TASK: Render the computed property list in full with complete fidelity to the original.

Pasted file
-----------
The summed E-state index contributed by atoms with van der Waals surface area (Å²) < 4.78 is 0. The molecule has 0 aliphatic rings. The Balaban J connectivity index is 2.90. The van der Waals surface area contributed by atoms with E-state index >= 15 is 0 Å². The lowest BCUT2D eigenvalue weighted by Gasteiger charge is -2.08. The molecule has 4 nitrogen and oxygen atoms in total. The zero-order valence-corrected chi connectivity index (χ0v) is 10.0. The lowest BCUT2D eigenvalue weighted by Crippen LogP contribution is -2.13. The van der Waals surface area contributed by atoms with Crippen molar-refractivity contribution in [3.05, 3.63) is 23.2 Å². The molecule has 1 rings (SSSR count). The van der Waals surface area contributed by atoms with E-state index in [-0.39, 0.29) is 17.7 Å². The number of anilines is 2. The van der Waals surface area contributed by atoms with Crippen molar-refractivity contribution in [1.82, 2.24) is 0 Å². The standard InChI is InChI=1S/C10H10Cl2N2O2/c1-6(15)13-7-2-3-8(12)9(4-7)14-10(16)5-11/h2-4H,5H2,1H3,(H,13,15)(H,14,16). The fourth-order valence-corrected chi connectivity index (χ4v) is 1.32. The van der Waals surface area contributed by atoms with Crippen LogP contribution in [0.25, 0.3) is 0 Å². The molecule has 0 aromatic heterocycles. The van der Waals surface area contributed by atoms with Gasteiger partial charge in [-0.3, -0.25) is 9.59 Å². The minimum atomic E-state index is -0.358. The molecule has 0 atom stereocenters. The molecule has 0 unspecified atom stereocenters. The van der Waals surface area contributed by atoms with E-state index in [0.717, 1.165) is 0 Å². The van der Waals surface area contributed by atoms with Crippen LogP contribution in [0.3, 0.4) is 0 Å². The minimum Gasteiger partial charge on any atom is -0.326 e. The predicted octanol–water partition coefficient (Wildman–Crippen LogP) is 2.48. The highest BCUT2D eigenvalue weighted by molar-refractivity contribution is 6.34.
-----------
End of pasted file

The summed E-state index contributed by atoms with van der Waals surface area (Å²) < 4.78 is 0. The molecule has 0 aliphatic rings. The Balaban J connectivity index is 2.90. The van der Waals surface area contributed by atoms with E-state index >= 15 is 0 Å². The lowest BCUT2D eigenvalue weighted by Gasteiger charge is -2.08. The molecule has 4 nitrogen and oxygen atoms in total. The zero-order valence-corrected chi connectivity index (χ0v) is 10.0. The lowest BCUT2D eigenvalue weighted by Crippen LogP contribution is -2.13. The van der Waals surface area contributed by atoms with Crippen molar-refractivity contribution in [3.05, 3.63) is 23.2 Å². The molecule has 1 rings (SSSR count). The van der Waals surface area contributed by atoms with E-state index in [-0.39, 0.29) is 17.7 Å². The number of anilines is 2. The van der Waals surface area contributed by atoms with Crippen molar-refractivity contribution in [1.82, 2.24) is 0 Å². The standard InChI is InChI=1S/C10H10Cl2N2O2/c1-6(15)13-7-2-3-8(12)9(4-7)14-10(16)5-11/h2-4H,5H2,1H3,(H,13,15)(H,14,16). The fourth-order valence-corrected chi connectivity index (χ4v) is 1.32. The van der Waals surface area contributed by atoms with Crippen LogP contribution in [0.25, 0.3) is 0 Å². The molecule has 0 aromatic heterocycles. The van der Waals surface area contributed by atoms with Gasteiger partial charge in [-0.3, -0.25) is 9.59 Å². The minimum atomic E-state index is -0.358. The molecule has 0 atom stereocenters. The molecule has 0 unspecified atom stereocenters. The van der Waals surface area contributed by atoms with E-state index in [0.717, 1.165) is 0 Å². The van der Waals surface area contributed by atoms with Crippen LogP contribution in [0.3, 0.4) is 0 Å². The minimum Gasteiger partial charge on any atom is -0.326 e. The predicted octanol–water partition coefficient (Wildman–Crippen LogP) is 2.48. The highest BCUT2D eigenvalue weighted by molar-refractivity contribution is 6.34.